Office Depot ups the ante on workforce management
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The omnichannel experience continues to raise the bar on the customer experience at Office Depot — all while taking a toll on labor.
By transitioning to a new integrated workforce management (WFM) solution that relies on analytics and reporting, the office supplies company now has visibility into customer demand, as well as store-level issues — factors required to optimize labor in an on-demand selling landscape. For example, omnichannel retailing is speeding up the window customers require to procure merchandise — and the specialty retailer is obliging.
Office Depot enables shoppers to purchase merchandise in-store, buy online pick-up in-store (BOPIS), or receive items that are shipped to or from specific stores, all in the name of getting it in their customers’ hands quicker. However, these options require the chain to have optimal labor on hand to keep inventory accurate and deliver superior service.
While the chain did have a WFM solution, which was initially based on a robust technology stack, it only accessed information from point-of-sale and a data warehouse, making decisions reactive rather than predictive. And once the company merged with Office Max in 2013, the chain found itself saddled with competing WFM and time and attendance solutions, and spreadsheet-based tools to manage forecasting and labor standards.
These solutions made it impossible to align skilled store associates with customer demand — or to respond to their needs.
“We needed to know where the sales were happening at store-level, and we needed those with the best skill set on the floor,” Mark Lachniet, director of labor management, Office Depot said during a press event at the annual NRF Convention and Expo last week.
Additionally, it was increasingly difficult to ensure that its 28,000 hourly associates were in compliance with local labor laws. “We needed more insight to stay within our payroll budgets and comply with local regulations, which are increasingly growing complex state-to-state.”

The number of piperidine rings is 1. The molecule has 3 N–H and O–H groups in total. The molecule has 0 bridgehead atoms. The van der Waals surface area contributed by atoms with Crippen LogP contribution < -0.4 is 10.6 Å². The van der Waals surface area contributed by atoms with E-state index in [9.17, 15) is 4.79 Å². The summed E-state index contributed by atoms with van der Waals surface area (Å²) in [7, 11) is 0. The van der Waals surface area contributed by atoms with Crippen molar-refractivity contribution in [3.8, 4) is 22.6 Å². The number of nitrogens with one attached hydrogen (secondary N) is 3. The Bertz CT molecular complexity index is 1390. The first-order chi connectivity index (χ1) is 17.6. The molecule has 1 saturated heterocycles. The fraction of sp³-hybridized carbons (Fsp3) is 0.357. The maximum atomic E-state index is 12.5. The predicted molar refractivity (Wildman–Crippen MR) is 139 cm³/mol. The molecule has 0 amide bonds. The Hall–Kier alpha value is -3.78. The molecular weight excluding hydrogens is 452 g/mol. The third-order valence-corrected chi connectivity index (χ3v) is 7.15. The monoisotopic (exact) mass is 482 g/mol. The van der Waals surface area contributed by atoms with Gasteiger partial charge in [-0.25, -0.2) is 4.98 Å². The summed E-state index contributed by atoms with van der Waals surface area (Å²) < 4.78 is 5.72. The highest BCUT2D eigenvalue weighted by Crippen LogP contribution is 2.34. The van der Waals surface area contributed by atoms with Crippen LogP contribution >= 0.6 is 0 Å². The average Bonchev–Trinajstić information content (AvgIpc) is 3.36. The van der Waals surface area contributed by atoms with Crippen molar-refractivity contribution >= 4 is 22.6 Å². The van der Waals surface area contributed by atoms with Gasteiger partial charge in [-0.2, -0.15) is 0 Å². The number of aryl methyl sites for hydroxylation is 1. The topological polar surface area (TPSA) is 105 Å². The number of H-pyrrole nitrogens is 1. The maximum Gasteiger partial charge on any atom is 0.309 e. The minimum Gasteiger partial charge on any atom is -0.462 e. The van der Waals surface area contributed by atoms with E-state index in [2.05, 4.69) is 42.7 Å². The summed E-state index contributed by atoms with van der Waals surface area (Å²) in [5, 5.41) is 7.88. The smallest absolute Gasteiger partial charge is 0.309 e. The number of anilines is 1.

The chain went into evaluation mode, ready for a solution that would improve field leadership line of sight to provide the right skill set at the right time; simplify and improve scheduling, and also feature task management reporting. From a corporate level, the ideal solution should deliver monthly sales and payroll forecasts, annual sales and payroll planning, automated scheduling, and improved reporting.
The chain chose an integrated platform from Reflexis. “With insight three weeks into the future, managers responsible for schedules can analyze data in 15-minute intervals,” he said. “Advanced analytics also helps us to better allocate payroll and labor hours, and reduce overtime payroll expenses. Optimized schedules also help us drive incremental sales through increased conversions.”
From an employee perspective, the solution is also mobile-enabled, giving associates the ability to view their schedules, “clock” in and out, make shift requests and view their profile and benefits balances.
The chain piloted the solution in 23 stores in March 2016. Office Depot completed its chain-wide rollout within nine months — the last 600 stores went live earlier this month.
While Lachniet said it was too soon to share specific results, he reported that their first two-week payroll level declined, and the chain will continue to use analytics to ensure they have the right associates available on the floor to drive conversion.